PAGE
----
Why do supernovae result in the flux of neutrinos?

Conversion of the protons of star into neutrons with the emission of neutrinos

So-called supernova explosion occurs as a result of gravitational collapse of a star, completing its life cycle, if its weight exceeds a few solar masses (the Chandrasekhar limit). In proportion to the gravitational compression of star, the energy of electrons in the core of star rises and reaches a threshold value that allows to convert almost all its protons into neutrons, which is accompanied by the emission of neutrinos. Before leaving the star, the neutrinos interact with its substance for several seconds, which leads to the creation of antineutrinos and neutrinos of all generations with the typical energy of ten mega-electron-volts. They take away near 99% of the explosion energy, while the electromagnetic, including light, emission of the supernova falls of one percent of released energy, and kinetic energy of the ejection of star composes the rest.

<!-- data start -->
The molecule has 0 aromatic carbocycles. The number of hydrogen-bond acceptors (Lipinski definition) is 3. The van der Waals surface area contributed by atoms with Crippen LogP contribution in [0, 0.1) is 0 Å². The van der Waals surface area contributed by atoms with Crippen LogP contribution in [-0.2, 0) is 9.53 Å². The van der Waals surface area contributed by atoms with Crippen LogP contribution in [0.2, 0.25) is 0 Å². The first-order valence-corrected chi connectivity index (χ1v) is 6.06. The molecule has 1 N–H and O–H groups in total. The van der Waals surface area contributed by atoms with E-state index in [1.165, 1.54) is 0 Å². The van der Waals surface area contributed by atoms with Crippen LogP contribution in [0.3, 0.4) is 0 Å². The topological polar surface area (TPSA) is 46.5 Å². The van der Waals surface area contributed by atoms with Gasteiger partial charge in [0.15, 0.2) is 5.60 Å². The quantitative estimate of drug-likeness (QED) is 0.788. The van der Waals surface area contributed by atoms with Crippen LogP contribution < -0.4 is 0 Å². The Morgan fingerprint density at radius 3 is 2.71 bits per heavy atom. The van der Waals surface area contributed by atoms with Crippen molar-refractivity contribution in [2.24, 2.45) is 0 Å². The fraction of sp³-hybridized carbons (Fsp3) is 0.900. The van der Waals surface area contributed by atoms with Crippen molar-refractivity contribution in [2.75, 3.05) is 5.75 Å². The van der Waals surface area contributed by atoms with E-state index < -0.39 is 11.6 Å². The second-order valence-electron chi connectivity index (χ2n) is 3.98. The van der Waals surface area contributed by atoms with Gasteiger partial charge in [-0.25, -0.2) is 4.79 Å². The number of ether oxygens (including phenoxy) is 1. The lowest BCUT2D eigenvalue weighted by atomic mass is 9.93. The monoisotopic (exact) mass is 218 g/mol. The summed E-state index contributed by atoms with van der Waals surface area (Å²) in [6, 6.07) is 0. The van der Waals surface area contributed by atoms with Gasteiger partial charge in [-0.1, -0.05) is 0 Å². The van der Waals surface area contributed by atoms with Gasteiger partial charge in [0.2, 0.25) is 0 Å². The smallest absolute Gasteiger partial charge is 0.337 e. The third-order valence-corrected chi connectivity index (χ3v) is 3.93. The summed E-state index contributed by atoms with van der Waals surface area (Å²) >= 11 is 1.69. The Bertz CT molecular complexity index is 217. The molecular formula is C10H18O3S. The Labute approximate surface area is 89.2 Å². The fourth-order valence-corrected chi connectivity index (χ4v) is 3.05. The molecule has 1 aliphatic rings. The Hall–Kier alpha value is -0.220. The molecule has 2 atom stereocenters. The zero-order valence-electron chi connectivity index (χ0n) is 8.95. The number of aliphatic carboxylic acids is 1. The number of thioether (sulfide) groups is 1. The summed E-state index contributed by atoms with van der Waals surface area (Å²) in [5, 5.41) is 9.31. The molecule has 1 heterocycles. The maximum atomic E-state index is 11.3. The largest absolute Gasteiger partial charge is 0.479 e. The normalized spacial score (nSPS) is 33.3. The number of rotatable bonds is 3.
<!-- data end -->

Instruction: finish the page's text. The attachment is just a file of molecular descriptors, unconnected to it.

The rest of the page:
Neutrinos from the supernova

Only a small portion of its energy can be seen when a supernova flashes.


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